The movie that ruins the book

We’ve all had the experience. They are going to make one of your favorite childhood books into a movie. You are excited — finally your treasured tome will become a part of the larger popular conversation.

Then you go to see it, and your heart sinks. They’ve turned a brilliant jewel into another example of stupid Hollywood treacle.

The worst part about it is the realization that future generations of children will never read this book. Because the terrible movie will replace the great book in the awareness of the populace. Sigh.

For me this happened when they made a movie from the first book of Philip Pullman’s His Dark Materials trilogy. If you actually read that book — The Golden Compass — then you know what a masterpiece it is, and you have probably gone on to happily devour the second and third books.

But if all you saw was the movie, then there may be nothing I can say that will get the bad taste of that film out of your mouth. A terrible aesthetic crime was committed against you, and you may not even realize it.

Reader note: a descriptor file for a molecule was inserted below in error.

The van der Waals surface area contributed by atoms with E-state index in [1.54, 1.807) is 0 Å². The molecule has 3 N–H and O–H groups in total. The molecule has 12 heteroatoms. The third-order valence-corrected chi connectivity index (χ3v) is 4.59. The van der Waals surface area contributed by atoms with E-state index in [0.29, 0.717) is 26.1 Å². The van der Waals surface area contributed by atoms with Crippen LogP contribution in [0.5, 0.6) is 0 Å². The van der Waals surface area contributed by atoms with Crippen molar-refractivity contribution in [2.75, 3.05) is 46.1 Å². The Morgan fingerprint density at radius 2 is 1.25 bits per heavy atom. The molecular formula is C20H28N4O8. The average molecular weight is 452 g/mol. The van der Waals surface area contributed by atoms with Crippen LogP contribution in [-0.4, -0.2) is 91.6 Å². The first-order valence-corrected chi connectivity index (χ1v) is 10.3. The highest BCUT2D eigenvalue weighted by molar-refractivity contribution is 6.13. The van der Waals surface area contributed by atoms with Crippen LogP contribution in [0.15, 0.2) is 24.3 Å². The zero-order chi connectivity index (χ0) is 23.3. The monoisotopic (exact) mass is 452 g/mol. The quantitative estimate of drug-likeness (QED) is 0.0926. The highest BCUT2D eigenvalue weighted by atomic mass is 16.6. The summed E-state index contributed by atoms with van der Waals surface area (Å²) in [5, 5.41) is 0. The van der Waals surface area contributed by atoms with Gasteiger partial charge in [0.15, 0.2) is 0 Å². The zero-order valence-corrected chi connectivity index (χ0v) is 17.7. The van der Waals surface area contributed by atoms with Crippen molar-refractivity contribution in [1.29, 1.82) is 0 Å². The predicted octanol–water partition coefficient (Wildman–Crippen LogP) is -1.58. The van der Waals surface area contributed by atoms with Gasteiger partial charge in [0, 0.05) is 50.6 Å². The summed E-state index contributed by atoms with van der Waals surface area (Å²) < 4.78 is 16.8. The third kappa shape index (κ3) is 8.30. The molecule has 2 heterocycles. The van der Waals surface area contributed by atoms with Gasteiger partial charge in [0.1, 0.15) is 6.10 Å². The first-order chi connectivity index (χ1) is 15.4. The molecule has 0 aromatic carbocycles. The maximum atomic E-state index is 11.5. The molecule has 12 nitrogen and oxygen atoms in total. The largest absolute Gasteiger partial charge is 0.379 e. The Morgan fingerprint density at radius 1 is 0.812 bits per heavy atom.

A friend of mine told me today that this happened to her with Inkheart. I never read Cornelia Funk’s novel, but I did see the movie, and I thought it was a train wreck.

My friend told me that when she saw the film — after having read and fallen in love with the book — she had pretty much the same reaction that I did when I saw The Golden Compass: A deep sadness that another brilliant novel had been buried under the weight of a terrible Hollywood adaptation.

Have you ever had a favorite book that was similarly destroyed along the way to the big screen?

One Response to “The movie that ruins the book”

  1. J. Peterson says:

    The movie version of Kon-Tiki is one of the worst movie adaptations. The movie lost all of the humor of Heyerdahl’s chronicle, and just became dreary.

    Neither version of “Charlie and the Chocolate Factory” matches Roald Dahl’s book.

    Trevor Noah’s “Born a Crime” is one of the most magnificent audio books I’ve ever listened to. Noah uses his impressive impersonation skills to re-create all of the characters (including himself, as a young child). I have little hope Hollywood can match that.

    I do recall one reverse case, where the movie was an improvement over the book. The TV miniseries “The Martian Chronicles” did a better job of tying together the separate short stories into a single narrative than Bradbury’s original did.

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